This has been one of the must fulfilling studies of scripture I have ever embarked on. Through my personal study, weekly discussions with my co-teacher and women's pastor, leading discussions with my small group of precious women, and preaching three messages to a gracious large group, four major themes emerged for me from Matthew.
Simon Peter, a former fisherman, is the third most mentioned person in the New Testament (behind Jesus and Paul) and appears prominently in Matthew's gospel. He is the spokesman for the disciples, has intimate conversations with Jesus where he questions and rebukes Jesus, and fails greatly. Here are fourteen ways Peter is every one of us.
The Pharisees put rules upon rules around the Ten Commandments in an attempt to guard against breaking them. But Jesus shares our yoke and carries our loads.
Jesus confronts the religious leaders on their hypocrisy with eight divine indictments, calling them pretenders, frauds, play-actors, and cold-blooded snakes.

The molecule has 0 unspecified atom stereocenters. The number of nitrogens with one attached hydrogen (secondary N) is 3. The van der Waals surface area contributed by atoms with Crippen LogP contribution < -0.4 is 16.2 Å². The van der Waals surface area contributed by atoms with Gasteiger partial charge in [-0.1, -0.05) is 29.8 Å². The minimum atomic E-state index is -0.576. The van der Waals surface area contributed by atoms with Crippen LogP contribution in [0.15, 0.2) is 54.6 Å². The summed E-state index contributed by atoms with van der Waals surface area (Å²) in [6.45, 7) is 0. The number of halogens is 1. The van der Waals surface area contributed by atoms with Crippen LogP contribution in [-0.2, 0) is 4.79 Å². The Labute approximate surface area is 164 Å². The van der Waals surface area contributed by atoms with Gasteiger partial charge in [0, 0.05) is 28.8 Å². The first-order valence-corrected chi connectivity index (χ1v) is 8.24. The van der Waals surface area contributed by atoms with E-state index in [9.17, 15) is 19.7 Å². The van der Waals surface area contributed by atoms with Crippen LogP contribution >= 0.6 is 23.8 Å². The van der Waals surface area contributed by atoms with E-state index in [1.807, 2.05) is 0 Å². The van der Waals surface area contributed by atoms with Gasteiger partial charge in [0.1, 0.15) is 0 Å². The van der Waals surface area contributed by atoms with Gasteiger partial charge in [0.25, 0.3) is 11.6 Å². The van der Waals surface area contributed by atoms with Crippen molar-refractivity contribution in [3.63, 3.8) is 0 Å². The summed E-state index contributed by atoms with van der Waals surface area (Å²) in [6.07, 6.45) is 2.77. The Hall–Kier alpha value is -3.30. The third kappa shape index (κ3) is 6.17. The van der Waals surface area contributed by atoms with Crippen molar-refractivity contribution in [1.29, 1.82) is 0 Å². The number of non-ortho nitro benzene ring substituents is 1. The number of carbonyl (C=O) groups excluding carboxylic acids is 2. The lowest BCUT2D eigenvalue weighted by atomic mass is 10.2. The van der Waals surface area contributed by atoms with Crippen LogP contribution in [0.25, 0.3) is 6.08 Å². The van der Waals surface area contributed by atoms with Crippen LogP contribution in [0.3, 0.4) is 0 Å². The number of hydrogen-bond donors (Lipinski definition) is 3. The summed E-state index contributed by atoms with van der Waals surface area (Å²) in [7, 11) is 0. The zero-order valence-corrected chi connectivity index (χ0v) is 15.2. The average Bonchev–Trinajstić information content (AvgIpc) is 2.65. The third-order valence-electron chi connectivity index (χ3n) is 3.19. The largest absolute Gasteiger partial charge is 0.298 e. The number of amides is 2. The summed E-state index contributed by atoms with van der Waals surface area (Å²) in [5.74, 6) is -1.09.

On April 5, 2022, I gave my third message to the women of my church Bible study on Matthew 20–22. Here is a written version of my message or you may watch the video.
"I like the Jesus who overturned the tables most of all," my colleague said. I think he was being a tad facetious, but there is also truth in his words. I hear folks using this incident in the gospels as a justification for anger or acting ugly. So what does it really mean?
Jesus calls Peter a stumbling block in Matthew 16:23. This is the Greek noun "skandalon." What does he mean? Further investigation reveals that Matthew uses this word three times as well as the corresponding verb, "skandalizo," eleven times in his gospel.
Jesus tells a parable about a landowner who hires workers for his vineyard (Matthew 20:1–16). Who are you in the story?